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Penn History Review

Abstract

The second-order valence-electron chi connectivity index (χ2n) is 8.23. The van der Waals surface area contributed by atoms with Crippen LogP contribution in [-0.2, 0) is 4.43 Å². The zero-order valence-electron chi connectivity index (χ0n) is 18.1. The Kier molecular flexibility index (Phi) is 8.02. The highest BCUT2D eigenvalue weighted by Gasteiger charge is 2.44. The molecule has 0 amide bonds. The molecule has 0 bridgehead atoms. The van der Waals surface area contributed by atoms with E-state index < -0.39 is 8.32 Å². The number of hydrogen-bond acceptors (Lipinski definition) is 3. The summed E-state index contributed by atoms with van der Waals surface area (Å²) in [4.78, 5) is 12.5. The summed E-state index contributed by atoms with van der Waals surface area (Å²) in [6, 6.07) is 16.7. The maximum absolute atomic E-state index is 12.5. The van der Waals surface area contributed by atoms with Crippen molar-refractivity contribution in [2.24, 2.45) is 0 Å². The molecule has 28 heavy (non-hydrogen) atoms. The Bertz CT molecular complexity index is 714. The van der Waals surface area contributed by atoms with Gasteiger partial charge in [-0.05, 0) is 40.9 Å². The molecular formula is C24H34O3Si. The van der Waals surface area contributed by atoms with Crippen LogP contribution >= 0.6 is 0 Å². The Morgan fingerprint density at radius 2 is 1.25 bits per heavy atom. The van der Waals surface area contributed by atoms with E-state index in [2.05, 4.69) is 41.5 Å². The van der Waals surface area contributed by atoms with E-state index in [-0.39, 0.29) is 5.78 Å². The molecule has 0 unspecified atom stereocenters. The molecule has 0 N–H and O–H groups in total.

Few would dispute the notion that Mahatma K. Gandhi was one of the twentieth century’s transformative political and spiritual leaders. Among his many notable contributions, Gandhi is rightly credited with pioneering Satyagraha, resistance to tyranny though mass civil disobedience, and vocalizing a transcendent message that helped the Indian National Congress acquire independence from the British in August 1947. Often forgotten or omitted by standard histories, however, are Gandhi’s idealistic leanings that in fact compromised the universality of his appeal and confounded the ideological underpinnings of the Indian nation. His vision for India’s future was highly unorthodox.

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